At least 500,000 veterans in the Veterans Health Administration (VHA)
system, or nearly 10 percent of the VHA population, were diagnosed
with PTSD in 2012, the researchers write in JAMA Psychiatry.
Previous studies have found that PTSD treatments delivered by
interactive video are equivalent to therapy given in person,
according to lead author John Fortney of the VA Puget Sound Health
Care System in Seattle, Washington.
“PTSD services are available to all Veterans enrolled in the VA, but
each veteran’s perceptions about their access to care can depend on
many factors,” Fortney told Reuters Health by email.
“We know that 38 percent of VA patients diagnosed with PTSD live in
rural areas, and that two thirds live closer to one of VA’s 825
Community Based Outpatient Clinics than to a large Medical Center (VAMC),
which underscores the importance of striving to provide the highest
quality PTSD care in these clinics,” he said.
For the new study, researchers included 265 middle-aged vets with
severe PTSD symptoms at one of the outpatient clinics without onsite
psychiatrists or psychologists from 2009 through 2011. Patients were
recruited from Shreveport, Louisiana, Little Rock, Arkansas and Loma
Half received the outpatient clinic’s ordinary care, and the other
half were connected to an additional care team at a larger medical
center via telemedicine, including nursing care managers and
pharmacists calling their homes and psychiatrists providing
consultations by video-chat at the outpatient clinic. The
psychiatrists then gave feedback and treatment recommendations to
providers at the clinic through electronic medical records.
Psychologists delivered cognitive processing therapy, a specific
behavioral therapy developed to treat PTSD, by video chat.
During the study, more than half of the telemedicine group received
cognitive processing therapy, compared to 12 percent of the
Patients in the telemedicine group had bigger decreases in
Posttraumatic Diagnostic Scale scores at the six and 12-month mark
than the comparison group, according to the authors.
There was no difference in medicines prescribed or taken between the
two groups, the authors write.
“Dr. Fortney’s intervention developed a method to extend the reach
of the specialized PTSD services to the community primary care
clinics by using telehealth technology,” said Michele Spoont, Health
Psychologist in the Minneapolis VA Health Care System and assistant
professor in the Departments of Psychiatry and Psychology at the
University of Minnesota.
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“Not only does it make it easier for veterans to get the specialized
treatments, but maybe it will help those veterans who are hesitant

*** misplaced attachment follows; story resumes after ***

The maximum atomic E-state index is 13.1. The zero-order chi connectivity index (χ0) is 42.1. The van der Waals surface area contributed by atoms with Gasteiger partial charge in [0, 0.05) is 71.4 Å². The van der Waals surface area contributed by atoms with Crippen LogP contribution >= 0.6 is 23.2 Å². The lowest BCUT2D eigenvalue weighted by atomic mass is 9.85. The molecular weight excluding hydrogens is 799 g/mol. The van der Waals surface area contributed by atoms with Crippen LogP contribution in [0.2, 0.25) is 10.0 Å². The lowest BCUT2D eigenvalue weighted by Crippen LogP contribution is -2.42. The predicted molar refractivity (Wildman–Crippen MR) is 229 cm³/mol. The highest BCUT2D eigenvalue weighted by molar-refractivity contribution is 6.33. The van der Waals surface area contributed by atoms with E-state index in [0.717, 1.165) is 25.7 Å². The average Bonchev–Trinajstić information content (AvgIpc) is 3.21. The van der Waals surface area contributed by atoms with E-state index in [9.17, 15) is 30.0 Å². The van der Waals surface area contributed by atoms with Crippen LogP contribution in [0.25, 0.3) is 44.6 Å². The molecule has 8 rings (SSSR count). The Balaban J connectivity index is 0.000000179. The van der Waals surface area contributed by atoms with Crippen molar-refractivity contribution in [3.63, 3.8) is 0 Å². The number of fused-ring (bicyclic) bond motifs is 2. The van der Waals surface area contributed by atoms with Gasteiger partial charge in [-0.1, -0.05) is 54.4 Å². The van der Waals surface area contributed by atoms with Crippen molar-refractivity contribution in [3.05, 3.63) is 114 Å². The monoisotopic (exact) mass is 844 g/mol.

to go to a mental health program get evidence-based PTSD treatment
if it is offered in a primary care setting,” Spoont told Reuters
Health by email.
She was not involved in the new research.
Veterans should seek mental health care if they experience
irritability or anger problems, depression, anxiety, insomnia,
nightmares or unwanted memories about traumatic experiences, or if
they’re self-medicating with alcohol or drugs, having difficulty
doing normal day-to-day activities because of emotional problems or
difficulty concentrating, uncharacteristic conflict with family or
friends, or having suicidal or violent thoughts or impulses, Spoont
“Any VA primary care provider can help them get connected with
mental health services,” she said. “They can also call their local
VA or go on the VA website to find locations near them for access to
mental health services.” (http://www.va.gov/)
Not all patients are comfortable with interactive video technology,
but the vast majority of patients are highly satisfied receiving
psychiatric and psychological services via interactive video,
“Many components of the telemedicine-based collaborative care model
are currently available in the VA, including care manager programs,
telepsychiatry, and in person Cognitive Processing Therapy,” Fortney
said. “However, it is not common to see the delivery of Cognitive
Processing Therapy combined with the other components of the
telemedicine-based collaborative care model.”
It would be feasible to implement this telemedicine strategy in the
VA, but more research first needs to identify the strategies that
would need to be put into place in order to promote the widespread
adoption of this particular model of care, he said.
SOURCE: http://bit.ly/15ep4dD JAMA Psychiatry, November 19, 2014.
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